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BSE procedure guidelines for the clinical application of stress echocardiography, recommendations for performance and interpretation of stress echocardiography
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  1. H Becher,
  2. J Chambers,
  3. K Fox,
  4. R Jones,
  5. G J Leech,
  6. N Masani,
  7. M Monaghan,
  8. R More,
  9. P Nihoyannopoulos,
  10. H Rimington,
  11. R Senior,
  12. G Warton
  1. British Society of Echocardiography, c/o British Cardiac Society, 9 Fitzroy Square, London W1T 5HW, UK
  1. Correspondence to:
    Dr Harald Becher
    John Radcliffe Hospital, Headley Way, Oxford OX3 9DU, UK; harald.becherorh.nhs.uk

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The British Society of Echocardiography (BSE) procedure guidelines for the clinical application of stress echocardiography, recommendations for performance and interpretation of stress echocardiography are presented here.

1. BACKGROUND

The objective of guidelines is to enhance appropriateness of practice, improve quality of care, lead to better patient outcomes, and help authorities to decide on the approval of diagnostic or therapeutic procedures. For patients with coronary artery disease (CAD), one of the greatest challenges of our heath care system, a variety of diagnostic procedures is available at varying financial burdens. In order to improve cost effectiveness precise guidelines are needed to advise physicians.1

Stress echocardiography has become a valuable method for cardiovascular stress testing. It plays a crucial role in the initial detection of coronary artery disease, in determining prognosis and in therapeutic decision making.2,3 These recommendations refer to the use of stress echocardiography to assess myocardial ischaemia or viability in patients with coronary artery disease. Evaluation of valvar heart disease or cardiomyopathies is not included but the BSE will provide separate guidelines for these indications in the future.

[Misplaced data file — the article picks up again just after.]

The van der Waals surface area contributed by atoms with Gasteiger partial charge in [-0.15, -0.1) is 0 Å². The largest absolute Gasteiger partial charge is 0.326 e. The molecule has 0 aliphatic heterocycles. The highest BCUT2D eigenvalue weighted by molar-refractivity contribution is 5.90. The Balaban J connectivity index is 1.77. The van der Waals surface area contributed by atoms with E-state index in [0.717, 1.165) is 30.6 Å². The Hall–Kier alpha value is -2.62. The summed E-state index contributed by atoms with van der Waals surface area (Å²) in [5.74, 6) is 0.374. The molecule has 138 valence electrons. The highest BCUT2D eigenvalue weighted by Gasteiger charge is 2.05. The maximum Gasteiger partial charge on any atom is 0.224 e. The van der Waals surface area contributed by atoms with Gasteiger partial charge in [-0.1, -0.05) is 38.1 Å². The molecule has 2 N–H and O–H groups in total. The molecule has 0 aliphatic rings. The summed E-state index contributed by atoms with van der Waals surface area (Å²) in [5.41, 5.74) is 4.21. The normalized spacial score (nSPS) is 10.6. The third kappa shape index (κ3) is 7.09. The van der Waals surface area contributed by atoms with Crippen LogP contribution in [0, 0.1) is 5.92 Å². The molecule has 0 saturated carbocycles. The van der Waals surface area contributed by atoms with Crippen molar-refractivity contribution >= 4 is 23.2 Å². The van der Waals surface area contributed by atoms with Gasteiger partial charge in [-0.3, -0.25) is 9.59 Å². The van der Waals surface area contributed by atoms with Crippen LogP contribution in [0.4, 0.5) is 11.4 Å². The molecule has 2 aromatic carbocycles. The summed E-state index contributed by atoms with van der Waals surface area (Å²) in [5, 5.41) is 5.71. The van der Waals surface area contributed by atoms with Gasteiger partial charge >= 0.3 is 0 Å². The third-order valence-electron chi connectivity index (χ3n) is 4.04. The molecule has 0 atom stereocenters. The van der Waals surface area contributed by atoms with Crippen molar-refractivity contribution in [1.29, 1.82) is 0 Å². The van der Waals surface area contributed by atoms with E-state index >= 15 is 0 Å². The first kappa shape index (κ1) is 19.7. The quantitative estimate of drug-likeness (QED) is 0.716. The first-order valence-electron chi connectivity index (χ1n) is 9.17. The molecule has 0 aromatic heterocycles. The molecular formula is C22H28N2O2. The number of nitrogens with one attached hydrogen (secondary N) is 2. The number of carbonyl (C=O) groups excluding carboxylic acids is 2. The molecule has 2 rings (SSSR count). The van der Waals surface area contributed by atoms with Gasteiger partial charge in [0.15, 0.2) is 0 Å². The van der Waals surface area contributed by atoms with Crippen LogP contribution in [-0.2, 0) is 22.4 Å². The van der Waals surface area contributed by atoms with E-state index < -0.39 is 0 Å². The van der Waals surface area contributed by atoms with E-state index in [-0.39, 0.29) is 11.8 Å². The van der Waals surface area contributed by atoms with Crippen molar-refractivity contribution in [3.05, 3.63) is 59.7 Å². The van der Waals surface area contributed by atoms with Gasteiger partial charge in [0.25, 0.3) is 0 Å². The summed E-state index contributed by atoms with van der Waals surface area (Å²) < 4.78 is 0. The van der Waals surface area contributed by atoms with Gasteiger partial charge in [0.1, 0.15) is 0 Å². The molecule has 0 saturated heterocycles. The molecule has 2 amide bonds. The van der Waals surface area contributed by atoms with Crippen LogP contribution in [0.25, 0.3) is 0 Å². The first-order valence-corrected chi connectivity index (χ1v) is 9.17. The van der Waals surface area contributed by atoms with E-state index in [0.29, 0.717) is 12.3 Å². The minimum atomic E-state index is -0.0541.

Stress echocardiography is part of a diagnostic process, which often includes several diagnostic modalities, some of them complementary (for example, stress ECG), others competitive (for example, myocardial scintigraphy or magnetic resonance imaging (MRI)). This is reflected in this document, which outlines the indications and contraindications for stress echocardiography, the recommended methodology, and the clinical use of this technique. This document is intended to supplement other guidelines for cardiovascular stress testing, including the recently published guidelines for myocardial scintigraphy.4,5

Guidelines have to reflect the specific situation of the local health system and have to be updated to reflect the technical developments of the procedure and the developments of competing procedures. In particular there has been an increasing use of new imaging …

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